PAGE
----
Science & Technology

Apple bringing bigger privacy change in ‘early spring’ as conflict with Facebook heats up

On Wednesday, Apple informed a new channel that the long-awaited privacy update to Apple’s iPhone and iPad operating systems will dramatically hurt mobile advertising in this coming ‘early spring’.

Well, to target mobile ads and check how effective they are, app developers and other industry players are now using Apple’s (IDFA) or a string of letters and numbers that’s different on every Apple device. As soon as this update rolls out, app makers will be forced to ask permission to access a user’s IDFA through a prompt. There is a significant portion of users who are expected to say no by reducing the effectiveness of targeted ads.

In the last summer, apple first announced the change which giving advertisers and app makers ample time to prepare. Further, it becomes a major point of contention for ad-supported companies who lost revenue from the change.

Facebook is particularly arguing that the change might hurt the availability of free content on the open web and the ability of a small business to place personalized ads. On Wednesday, CEO Mark Zuckerberg slammed the change, calling Apple as one of its biggest competitors and claiming that the change “threatens the personalized ads that millions of small businesses rely on to find and reach customers.”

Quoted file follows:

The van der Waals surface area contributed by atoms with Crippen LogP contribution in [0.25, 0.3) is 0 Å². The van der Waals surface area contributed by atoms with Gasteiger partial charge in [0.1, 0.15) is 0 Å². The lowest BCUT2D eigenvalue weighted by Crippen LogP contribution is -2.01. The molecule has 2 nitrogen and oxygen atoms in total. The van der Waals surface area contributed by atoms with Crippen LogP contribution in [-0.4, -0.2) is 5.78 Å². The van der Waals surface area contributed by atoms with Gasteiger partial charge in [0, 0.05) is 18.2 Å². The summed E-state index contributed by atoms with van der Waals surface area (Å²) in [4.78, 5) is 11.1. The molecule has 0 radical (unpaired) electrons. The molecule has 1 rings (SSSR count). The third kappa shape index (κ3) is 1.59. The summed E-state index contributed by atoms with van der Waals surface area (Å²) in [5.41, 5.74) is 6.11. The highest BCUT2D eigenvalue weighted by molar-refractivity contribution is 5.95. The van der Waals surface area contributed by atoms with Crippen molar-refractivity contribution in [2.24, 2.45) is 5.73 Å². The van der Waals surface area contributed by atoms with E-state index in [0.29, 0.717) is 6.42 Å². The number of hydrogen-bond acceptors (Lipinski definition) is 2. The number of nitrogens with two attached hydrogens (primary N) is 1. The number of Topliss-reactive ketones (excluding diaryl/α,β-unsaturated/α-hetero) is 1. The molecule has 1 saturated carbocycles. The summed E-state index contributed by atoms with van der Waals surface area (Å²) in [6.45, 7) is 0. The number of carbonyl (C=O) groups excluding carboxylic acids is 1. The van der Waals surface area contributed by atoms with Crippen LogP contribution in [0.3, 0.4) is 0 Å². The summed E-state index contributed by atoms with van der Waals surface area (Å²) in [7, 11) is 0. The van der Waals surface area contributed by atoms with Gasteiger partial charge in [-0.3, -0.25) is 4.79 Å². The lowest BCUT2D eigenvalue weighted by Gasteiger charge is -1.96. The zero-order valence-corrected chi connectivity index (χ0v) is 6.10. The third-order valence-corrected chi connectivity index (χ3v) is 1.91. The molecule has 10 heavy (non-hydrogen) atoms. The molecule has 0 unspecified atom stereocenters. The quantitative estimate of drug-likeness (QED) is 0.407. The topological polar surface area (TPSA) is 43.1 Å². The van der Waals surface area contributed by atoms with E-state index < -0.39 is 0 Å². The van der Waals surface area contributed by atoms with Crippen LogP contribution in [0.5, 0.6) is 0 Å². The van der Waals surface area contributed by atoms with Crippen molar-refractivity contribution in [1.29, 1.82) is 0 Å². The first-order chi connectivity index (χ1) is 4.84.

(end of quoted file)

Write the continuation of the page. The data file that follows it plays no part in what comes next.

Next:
In the mobile industry, the timing of Apple’s change has been the subject of intense speculations. On Thursday, Apple CEO Tim Cook is set to speak about data privacy at the Computers, Privacy, and Data Protection conference in Brussels. On Thursday, the company will also release new marketing materials which include an update to its website and a report on data usage to illustrate how the companies are track user data across websites and apps.

Apple informed a news channel that the next beta versions of iOS will require app developers to ask permission to access the phone’s unique identifier.

The current version of iOS is 14.4, which was released earlier this week. Currently, there isn’t a public beta version beyond that available to developers. Moreover, declined to provide additional timing details.

Companies are preparing for the change, they are allowing partners and advertisers to know how they plan to approach the change. On Wednesday, Google in a post mentioned that it will no longer use any information that falls under Apple’s AppTracking Transparency framework for its iOS apps, and doesn’t plan to show the prompt on those apps.

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